When visitors flooded the San Francisco Museum of Modern Art to view the collection of trash and treasure on display, the general response was very positive. Besides getting a kick out of seeing 70 toy skulls crammed into a glass case, or a wobbly, multi-coloured stack of cardboard shoe boxes next to a pile of plastic hand grenades, one visitor said he enjoyed the ‘blink and you miss it’ feel of the show. If you hadn’t been there on the day to take part, or made it into the museum before the show was taken down (after a couple of days, many edible objects were starting to rot) then you’d lost out on the ‘ephemeral magic’ of the project.

The Anneka Rice-meets-art concept has proved such a big hit since Sofaer set up his first Scavengers at London’s Institute of Contemporary Arts in 2000, that cities all over the world now contact him, trying to lure him to their town to host an urban art adventure. ‘I’ve had to turn most down, as each event involves a lot of forward planning and expense, but when the opportunity to do an Edinburgh Scavengers came along, I had to say yes, mainly for selfish reasons.’

Born in Cambridge, he moved to Edinburgh when he was a few months old and stayed until he was 17. Setting the clues will be a trip down memory lane for him, and he plans to lead teams to a few of his old hang-outs. ‘I remember running around under those big rhododendron bushes in the Botanics when I was small. That could be an ideal place to hide something or someone,’ he says, voice trailing off while his imagination goes to work. Teams might also have to head out of town - to get hold of a Musselburgh speciality or a Pentland memento for example - but they’ll need to decide whether the points they’ll gain are worth the detour.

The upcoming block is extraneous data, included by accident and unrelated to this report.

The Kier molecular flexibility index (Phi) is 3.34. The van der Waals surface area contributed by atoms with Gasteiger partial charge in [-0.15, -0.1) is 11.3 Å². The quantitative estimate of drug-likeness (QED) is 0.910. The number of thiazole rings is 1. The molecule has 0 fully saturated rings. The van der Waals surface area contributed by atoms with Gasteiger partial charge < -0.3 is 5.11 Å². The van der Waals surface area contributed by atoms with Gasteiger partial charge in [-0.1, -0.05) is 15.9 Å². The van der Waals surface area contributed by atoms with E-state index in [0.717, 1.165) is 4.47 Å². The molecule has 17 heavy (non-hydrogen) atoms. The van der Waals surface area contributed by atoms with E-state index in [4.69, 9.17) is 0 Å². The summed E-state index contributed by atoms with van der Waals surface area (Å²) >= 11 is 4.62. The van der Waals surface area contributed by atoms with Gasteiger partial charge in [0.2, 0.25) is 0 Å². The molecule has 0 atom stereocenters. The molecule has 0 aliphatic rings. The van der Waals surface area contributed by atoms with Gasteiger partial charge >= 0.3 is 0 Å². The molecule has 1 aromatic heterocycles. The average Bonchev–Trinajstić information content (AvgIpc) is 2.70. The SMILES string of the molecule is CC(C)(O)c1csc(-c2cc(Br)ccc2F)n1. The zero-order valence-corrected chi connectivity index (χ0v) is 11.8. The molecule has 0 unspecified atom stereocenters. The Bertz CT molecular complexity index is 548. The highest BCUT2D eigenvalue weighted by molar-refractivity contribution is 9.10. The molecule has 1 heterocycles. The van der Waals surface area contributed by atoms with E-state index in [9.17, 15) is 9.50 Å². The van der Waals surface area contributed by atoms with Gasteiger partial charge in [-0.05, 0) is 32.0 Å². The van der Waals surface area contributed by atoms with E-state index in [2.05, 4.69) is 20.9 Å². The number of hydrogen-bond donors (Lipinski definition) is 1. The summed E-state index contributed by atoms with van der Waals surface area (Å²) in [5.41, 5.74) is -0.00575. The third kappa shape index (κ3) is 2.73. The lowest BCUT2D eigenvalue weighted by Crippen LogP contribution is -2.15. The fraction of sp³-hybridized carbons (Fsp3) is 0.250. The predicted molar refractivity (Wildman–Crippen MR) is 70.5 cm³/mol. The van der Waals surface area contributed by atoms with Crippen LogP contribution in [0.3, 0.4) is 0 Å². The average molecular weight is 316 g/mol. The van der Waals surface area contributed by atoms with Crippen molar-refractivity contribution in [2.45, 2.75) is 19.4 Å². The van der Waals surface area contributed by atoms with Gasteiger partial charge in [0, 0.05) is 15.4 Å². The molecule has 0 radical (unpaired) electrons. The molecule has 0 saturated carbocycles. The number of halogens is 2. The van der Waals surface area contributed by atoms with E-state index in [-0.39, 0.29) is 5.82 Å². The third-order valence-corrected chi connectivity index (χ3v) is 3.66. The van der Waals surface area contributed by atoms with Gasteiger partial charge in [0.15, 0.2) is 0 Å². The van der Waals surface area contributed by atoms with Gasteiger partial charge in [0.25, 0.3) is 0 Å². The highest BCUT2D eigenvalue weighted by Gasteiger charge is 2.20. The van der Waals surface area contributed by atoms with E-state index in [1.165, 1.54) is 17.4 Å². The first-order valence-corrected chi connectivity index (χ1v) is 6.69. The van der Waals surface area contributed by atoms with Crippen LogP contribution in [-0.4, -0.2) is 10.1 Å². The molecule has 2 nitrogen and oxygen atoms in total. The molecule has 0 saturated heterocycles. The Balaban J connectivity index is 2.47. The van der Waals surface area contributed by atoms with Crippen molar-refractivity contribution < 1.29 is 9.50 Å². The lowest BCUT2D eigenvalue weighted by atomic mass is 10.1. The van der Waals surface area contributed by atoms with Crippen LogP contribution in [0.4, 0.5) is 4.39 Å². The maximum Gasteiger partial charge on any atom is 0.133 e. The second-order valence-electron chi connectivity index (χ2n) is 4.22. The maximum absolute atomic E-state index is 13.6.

Sofaer hopes the hunt will attract locals as well as visitors who are in town for the Festival. ‘It would be fantastic if we got a really broad mix of people, maybe a team of doctors, cyclists, art students or tourists; it’d be interesting to see how they each rise to the challenge.’ Whether they end the day with blistered feet and a wad of parking tickets, or finish up two grand richer, hopefully they’ll find a bit of thrill in the chase. They might even hunt out their inner artist while they’re at it.

Scavengers, City Art Centre, Market Street, 16 Aug, 9am-10pm. To take part, register at or call 07790 235963. £12.50 per person/£50 per team. Free exhibition at City Art Centre, 18-24 Aug, 10am-5pm; Sun noon-5pm.

This article is from 2008.

Edinburgh Art Festival

Scotland’s largest annual celebration of visual art offers work by the best contemporary Scottish artists as well as exhibitions of the most important international artists and movements of the 20th century and other historical periods.